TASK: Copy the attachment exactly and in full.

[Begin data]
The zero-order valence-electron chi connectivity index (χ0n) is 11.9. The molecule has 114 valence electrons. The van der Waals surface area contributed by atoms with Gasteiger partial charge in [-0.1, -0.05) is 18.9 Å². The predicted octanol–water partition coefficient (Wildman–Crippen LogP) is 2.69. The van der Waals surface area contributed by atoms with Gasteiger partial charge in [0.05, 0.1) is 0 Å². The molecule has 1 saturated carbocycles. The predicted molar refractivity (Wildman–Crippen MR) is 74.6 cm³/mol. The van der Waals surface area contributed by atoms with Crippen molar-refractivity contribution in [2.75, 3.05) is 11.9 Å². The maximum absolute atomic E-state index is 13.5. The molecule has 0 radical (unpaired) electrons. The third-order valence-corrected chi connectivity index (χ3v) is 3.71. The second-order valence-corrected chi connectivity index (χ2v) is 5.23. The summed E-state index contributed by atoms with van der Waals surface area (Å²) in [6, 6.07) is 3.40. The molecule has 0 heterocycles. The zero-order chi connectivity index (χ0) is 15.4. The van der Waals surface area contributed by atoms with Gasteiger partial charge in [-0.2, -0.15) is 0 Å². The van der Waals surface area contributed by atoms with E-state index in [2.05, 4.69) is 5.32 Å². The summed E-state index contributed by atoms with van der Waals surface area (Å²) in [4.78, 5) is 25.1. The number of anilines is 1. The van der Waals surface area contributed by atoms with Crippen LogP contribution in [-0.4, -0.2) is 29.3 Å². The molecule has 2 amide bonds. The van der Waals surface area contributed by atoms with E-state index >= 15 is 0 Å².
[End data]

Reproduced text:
The zero-order valence-electron chi connectivity index (χ0n) is 11.9. The molecule has 114 valence electrons. The van der Waals surface area contributed by atoms with Gasteiger partial charge in [-0.1, -0.05) is 18.9 Å². The predicted octanol–water partition coefficient (Wildman–Crippen LogP) is 2.69. The van der Waals surface area contributed by atoms with Gasteiger partial charge in [0.05, 0.1) is 0 Å². The molecule has 1 saturated carbocycles. The predicted molar refractivity (Wildman–Crippen MR) is 74.6 cm³/mol. The van der Waals surface area contributed by atoms with Crippen molar-refractivity contribution in [2.75, 3.05) is 11.9 Å². The maximum absolute atomic E-state index is 13.5. The molecule has 0 radical (unpaired) electrons. The third-order valence-corrected chi connectivity index (χ3v) is 3.71. The second-order valence-corrected chi connectivity index (χ2v) is 5.23. The summed E-state index contributed by atoms with van der Waals surface area (Å²) in [6, 6.07) is 3.40. The molecule has 0 heterocycles. The zero-order chi connectivity index (χ0) is 15.4. The van der Waals surface area contributed by atoms with Gasteiger partial charge in [-0.2, -0.15) is 0 Å². The van der Waals surface area contributed by atoms with E-state index in [2.05, 4.69) is 5.32 Å². The summed E-state index contributed by atoms with van der Waals surface area (Å²) in [4.78, 5) is 25.1. The number of anilines is 1. The van der Waals surface area contributed by atoms with Crippen LogP contribution in [-0.4, -0.2) is 29.3 Å². The molecule has 2 amide bonds. The van der Waals surface area contributed by atoms with E-state index >= 15 is 0 Å².